Intel has officially confirmed that Kaby Lake, its seventh-generation Core platform and the first to use its new multi-year process, architecture, and optimisation model, will be released before the end of the year.
Intel admitted its struggles with Moore's Law earlier this year
when it formally killed off the tick-tock cycle, its traditional development cycle which would alternate the release of chips based around a new microarchitecture with chips featuring the same architecture but on an improved and shrunken manufacturing process node. With physics beginning to get in the way, the company shifted to a three-phase cycle: 'process,' in which chips would migrate to a new process node; 'architecture,' in which they would get a new and improved microarchitecture; and 'optimisation,' in which the architecture would remain largely unchanged bar for minor improvements designed to boost efficiency or performance rather than add definite new functionality - with the latter phase, potentially, covering product releases over multiple years.
The first chips to be released under this three-phase cycle will represent the seventh-generation Core family, codenamed Kaby Lake - and Intel is confident it will have them out of the door before the end of the year. 'Two new products will be coming from Intel later this year,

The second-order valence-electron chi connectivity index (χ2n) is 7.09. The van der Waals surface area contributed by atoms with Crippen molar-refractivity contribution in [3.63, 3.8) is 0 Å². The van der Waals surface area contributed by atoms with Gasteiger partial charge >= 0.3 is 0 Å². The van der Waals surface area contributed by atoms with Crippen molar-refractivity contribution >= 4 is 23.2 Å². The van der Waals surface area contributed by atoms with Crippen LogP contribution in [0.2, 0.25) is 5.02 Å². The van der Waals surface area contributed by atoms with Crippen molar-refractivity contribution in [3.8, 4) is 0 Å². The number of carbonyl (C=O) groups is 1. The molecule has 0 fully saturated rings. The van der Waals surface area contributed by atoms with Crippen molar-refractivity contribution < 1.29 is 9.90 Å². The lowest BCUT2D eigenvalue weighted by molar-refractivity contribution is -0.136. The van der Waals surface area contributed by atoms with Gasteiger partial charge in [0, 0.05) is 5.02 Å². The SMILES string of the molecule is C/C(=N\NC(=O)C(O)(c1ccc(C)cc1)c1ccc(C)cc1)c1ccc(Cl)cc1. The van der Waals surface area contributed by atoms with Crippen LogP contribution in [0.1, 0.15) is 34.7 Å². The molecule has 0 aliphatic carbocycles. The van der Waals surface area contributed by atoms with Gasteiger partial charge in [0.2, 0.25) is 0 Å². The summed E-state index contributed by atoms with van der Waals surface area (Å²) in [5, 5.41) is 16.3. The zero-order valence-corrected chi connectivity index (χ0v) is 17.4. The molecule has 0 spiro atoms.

' Intel's Navin Shenoy claimed during the company's Computex keynote speech. 'Apollo Lake for the value and entry-level PC, 2-in-1, and tablet, and the 7th Generation Core, formally codenamed Kaby Lake, will be coming later this year. We have over 400 designs coming to market on the Seventh Gen Core, and you can expect lots of innovations from our OEM partners bringing this product to market.
Kaby Lake is to be based on Intel's current 14nm process node, rather than its delayed 10nm node, and feature relatively minor tweaks to the Skylake architecture including native support for USB 3.1 and Thunderbolt 3 peripherals.